weekend question.jpgNewsweek, April 29, featured a conversation about “the future of the abortion-rights movement,” with a recurring lament about the shortage of vocal pro-abort men…

Amanda Marcotte of Pandagon: “[O]nly women are held accountable for fighting for reproductive rights. When the anti-choice side pulls energy from both men and women who are eager to halt sexual liberation and control female bodies, and pro-choicers can only look to women, we’re already running at half capacity….”
Meg Massey of Feminism 2.0: “Amanda’s right that we need to involve more pro-choice men….”

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Sarah Erdreich, author and activist: “I think that one step in this process is to normalize abortion: to share the stories of not just the women who choose the procedure but also the men who also have personal abortion experiences…. I wonder if one way to engage younger men is to do a better job framing the pro-choice movement as an equality movement.”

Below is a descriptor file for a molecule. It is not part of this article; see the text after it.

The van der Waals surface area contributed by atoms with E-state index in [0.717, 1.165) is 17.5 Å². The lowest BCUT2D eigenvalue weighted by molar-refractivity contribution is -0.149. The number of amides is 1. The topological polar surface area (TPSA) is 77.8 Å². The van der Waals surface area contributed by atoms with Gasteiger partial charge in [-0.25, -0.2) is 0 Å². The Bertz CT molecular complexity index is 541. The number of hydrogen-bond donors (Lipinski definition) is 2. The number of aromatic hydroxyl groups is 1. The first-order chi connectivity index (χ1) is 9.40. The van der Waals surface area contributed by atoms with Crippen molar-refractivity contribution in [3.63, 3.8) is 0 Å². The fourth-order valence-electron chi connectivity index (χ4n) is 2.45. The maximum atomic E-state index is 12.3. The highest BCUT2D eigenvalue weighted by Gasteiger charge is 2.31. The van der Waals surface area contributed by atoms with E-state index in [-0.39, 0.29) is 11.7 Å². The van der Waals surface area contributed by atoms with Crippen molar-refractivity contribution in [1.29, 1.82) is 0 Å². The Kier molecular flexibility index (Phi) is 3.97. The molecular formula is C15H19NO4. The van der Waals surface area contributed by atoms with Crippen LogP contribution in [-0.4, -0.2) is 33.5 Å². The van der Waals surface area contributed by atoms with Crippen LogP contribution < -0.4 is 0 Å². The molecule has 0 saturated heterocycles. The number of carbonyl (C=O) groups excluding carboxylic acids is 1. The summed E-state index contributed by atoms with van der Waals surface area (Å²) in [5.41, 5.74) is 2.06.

Erin Matson of NOW: “[I]t’s important for the women’s movement to broaden its self-definition to include young women (and men – great point)….”
Nancy Keenan of NARAL: “I agree with Amanda’s point about needing men to become more vocal on our issue – she’s right on point. The perception is that men are the loud, boisterous, and ever-present faces of the anti-choice movement (Mike Huckabee, Randall Terry, Rick Santorum), while women are the leaders of the pro-choice movement. And yet, if we are to win in the political arena, we simply cannot move pro-choice legislation, defeat anti-choice attacks, and protect Roe v. Wade unless we engage both genders….”

Why do you think there is a shortage of outspoken pro-abort men?
[Photo via yale.edu]

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